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I remember being beaten. I remember being six years old and being beaten. I remember being six years old and having two broken arms with one sling that my father had lying around from when he was a boy and no knowledge of what a hospital was. Strange doodles bled through the cloth and onto the other side. It’s funny, though: I never was afraid of my father, maybe it was because beating was all I knew, and it was what I was used to, even at six years old. My father was even my hero. I used to wake up every morning and watch him strap on his prosthetic leg. Now that I think about it, I never did ask him what happened to the real one. He would beat me, love me, and beat me again- I couldn’t understand why he would throw his only daughter into a radiator, or through a wall, but I knew that if I held out long enough, he could change his mind and hug me again. He’d swing me around and lift me high off the ground, he’d call me his favorite. I remember, though, how quickly everything changed.
My father came home to me one night, I’d been eight years old and home alone all day, I never did get the chance to go to school until a year or so after he’d died. He fixed himself some dinner, and I threw together a nothing- sandwich, we ate together, on the green carpet in the doorway where he could sit on hours, just staring. Crumbs forming small piles in my lap, I swept them off and onto the carpet for the roaches. And damn me, he said, because I wasn’t supposed to feed the bugs, but he never did anything to get rid of them anyway. He stood up fast and held his hand low on the yellowing wall. With a finger to his lips, he pushed his sunken eyes in my direction. He jabbed one finger towards my door, and I remember running to my bedroom as fast as I could and closing the door, I jumped into my bed, a crib for a small toddler, but I could easily curl up between the bars and sleep. As my body hit the mattress, I could hear the end of a very loud knock.
Bugs. They crawled everywhere. My doorknob was caked in roach bodies, the bars of my bed. I stood up on the mattress, mortified from the buzzing and thousands of creeping legs. I tried hard to be quiet for my father, but as the roaches scuttled onto my bare legs, I wanted so badly to shake them off and scream. Their tiny legs lumbered up my body- my hair stood on end and I could see hundreds of shells of bugs. My torso shook, my lungs ached as I finally let out a bloodcurdling shriek. Seconds later I was shaking the bugs off of me and my door had opened, letting in a bit more light to reveal nothing. No bugs. No roach shells. No thousands of legs dragging themselves up my skin.
“What the fuck are you screaming at?” he slapped me hard in the face and I fell to the ground, still terrified of the imaginary insects that crept on my skin but seconds before, I scrambled quickly to my feet. He gave me a terrible glare, and a woman came clicking through the doorway, armed with a bottle of Raid! Bug Spray and fewer clothes than the girls come in with.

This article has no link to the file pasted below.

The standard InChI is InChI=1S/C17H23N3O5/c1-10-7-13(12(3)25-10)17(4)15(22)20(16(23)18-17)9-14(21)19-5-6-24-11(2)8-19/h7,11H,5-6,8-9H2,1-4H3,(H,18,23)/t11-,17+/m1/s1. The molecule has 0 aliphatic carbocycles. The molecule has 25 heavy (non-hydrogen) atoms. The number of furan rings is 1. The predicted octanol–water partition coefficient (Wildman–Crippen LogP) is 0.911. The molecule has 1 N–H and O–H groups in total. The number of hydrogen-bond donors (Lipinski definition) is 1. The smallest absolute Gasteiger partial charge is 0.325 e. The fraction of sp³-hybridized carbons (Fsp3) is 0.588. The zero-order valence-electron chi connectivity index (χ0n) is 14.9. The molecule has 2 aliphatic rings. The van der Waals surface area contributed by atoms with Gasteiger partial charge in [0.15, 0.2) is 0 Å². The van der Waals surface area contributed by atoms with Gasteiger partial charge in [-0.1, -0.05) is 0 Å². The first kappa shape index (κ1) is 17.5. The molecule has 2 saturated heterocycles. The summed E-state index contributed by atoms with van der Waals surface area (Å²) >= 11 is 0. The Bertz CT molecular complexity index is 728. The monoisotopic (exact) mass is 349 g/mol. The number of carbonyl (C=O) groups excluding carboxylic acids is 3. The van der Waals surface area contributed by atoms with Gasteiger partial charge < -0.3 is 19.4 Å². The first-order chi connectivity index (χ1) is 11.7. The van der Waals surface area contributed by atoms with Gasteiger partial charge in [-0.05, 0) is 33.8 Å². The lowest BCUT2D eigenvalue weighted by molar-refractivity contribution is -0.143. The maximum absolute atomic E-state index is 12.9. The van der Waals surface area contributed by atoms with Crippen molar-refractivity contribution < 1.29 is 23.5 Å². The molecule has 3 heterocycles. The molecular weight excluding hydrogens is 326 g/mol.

“Get your ass back out there.” he bellowed, still staring at me.
Cherry red lipstick formed a small frown and moved to protest, but her entire body turned, blonde hair spilling over her shoulders, and clicked away. He closed my door abruptly, I could hear his sneakers pad down the hall, and over the plywood that sat in front of the corridor.
Long after the noises in my father’s room had stopped, I found myself deep in bed, snuggled loosely under his only jacket. A faint crackling sound meandered into my room, under the door and planted itself in my ears. I still lay there, knowing the radio would shut itself off, the same way it’d turned itself on. Moments spent gazing up at the ceiling passed, the radio still purring, and I decided to leave the comfort of my father’s jacket to shut it off. His room wasn’t far from mine, they were right next to each other, actually, mine on the right, and his on the left. The door creaked as I pulled the knob towards my sweating body, my toes slapping on the carpet and over the plywood. My father’s door was cracked, I could see his sleeping body lie stretched across the bed, a glass bottle of god knows what beside him. The buzzing got louder. His body fuzzed the longer I looked at him. The sound no longer droned from the radio, but from the bed. He were motionless, though he hazed like hot pavement in the heat of summer. I drew nearer, and nearer in my courage, roaches jumping off the bed with my movements. The buzzing grew louder still, and I was, for the first time, afraid. They filled the bottle and covered his skin. The purring quaked my ears as I swallowed hard and took a final step toward the bed and found that the hazing figures and buzzing bodies were thousands and millions of tiny bugs, each running in a different direction, over one another and under each other’s insect shells. And my father could only sleep.
Credit To: MyNemphetamine